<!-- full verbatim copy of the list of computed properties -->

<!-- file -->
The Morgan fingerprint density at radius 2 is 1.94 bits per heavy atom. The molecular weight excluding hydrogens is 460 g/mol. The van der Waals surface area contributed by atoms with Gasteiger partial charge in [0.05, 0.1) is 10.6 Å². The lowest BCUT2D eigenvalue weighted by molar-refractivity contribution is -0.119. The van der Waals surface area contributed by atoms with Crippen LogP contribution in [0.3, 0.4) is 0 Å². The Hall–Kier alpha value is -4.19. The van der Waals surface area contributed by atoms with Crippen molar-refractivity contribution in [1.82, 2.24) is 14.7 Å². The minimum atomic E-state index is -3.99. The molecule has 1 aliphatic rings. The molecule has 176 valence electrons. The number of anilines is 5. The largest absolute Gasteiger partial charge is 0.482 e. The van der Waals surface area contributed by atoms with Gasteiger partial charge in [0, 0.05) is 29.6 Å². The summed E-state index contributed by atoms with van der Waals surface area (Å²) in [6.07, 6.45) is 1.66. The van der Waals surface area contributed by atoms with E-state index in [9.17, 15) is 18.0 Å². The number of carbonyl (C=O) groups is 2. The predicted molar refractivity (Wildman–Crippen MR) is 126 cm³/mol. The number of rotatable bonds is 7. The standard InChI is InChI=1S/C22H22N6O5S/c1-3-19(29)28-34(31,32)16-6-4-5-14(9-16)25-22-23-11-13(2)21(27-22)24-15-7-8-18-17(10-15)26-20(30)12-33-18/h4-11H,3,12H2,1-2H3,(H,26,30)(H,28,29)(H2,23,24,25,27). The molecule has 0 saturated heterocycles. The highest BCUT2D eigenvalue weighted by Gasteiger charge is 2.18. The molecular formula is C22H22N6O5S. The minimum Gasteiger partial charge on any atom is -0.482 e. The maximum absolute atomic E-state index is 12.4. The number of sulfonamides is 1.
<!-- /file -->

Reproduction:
The Morgan fingerprint density at radius 2 is 1.94 bits per heavy atom. The molecular weight excluding hydrogens is 460 g/mol. The van der Waals surface area contributed by atoms with Gasteiger partial charge in [0.05, 0.1) is 10.6 Å². The lowest BCUT2D eigenvalue weighted by molar-refractivity contribution is -0.119. The van der Waals surface area contributed by atoms with Crippen LogP contribution in [0.3, 0.4) is 0 Å². The Hall–Kier alpha value is -4.19. The van der Waals surface area contributed by atoms with Crippen molar-refractivity contribution in [1.82, 2.24) is 14.7 Å². The minimum atomic E-state index is -3.99. The molecule has 1 aliphatic rings. The molecule has 176 valence electrons. The number of anilines is 5. The largest absolute Gasteiger partial charge is 0.482 e. The van der Waals surface area contributed by atoms with Gasteiger partial charge in [0, 0.05) is 29.6 Å². The summed E-state index contributed by atoms with van der Waals surface area (Å²) in [6.07, 6.45) is 1.66. The van der Waals surface area contributed by atoms with E-state index in [9.17, 15) is 18.0 Å². The number of carbonyl (C=O) groups is 2. The predicted molar refractivity (Wildman–Crippen MR) is 126 cm³/mol. The number of rotatable bonds is 7. The standard InChI is InChI=1S/C22H22N6O5S/c1-3-19(29)28-34(31,32)16-6-4-5-14(9-16)25-22-23-11-13(2)21(27-22)24-15-7-8-18-17(10-15)26-20(30)12-33-18/h4-11H,3,12H2,1-2H3,(H,26,30)(H,28,29)(H2,23,24,25,27). The molecule has 0 saturated heterocycles. The highest BCUT2D eigenvalue weighted by Gasteiger charge is 2.18. The molecular formula is C22H22N6O5S. The minimum Gasteiger partial charge on any atom is -0.482 e. The maximum absolute atomic E-state index is 12.4. The number of sulfonamides is 1.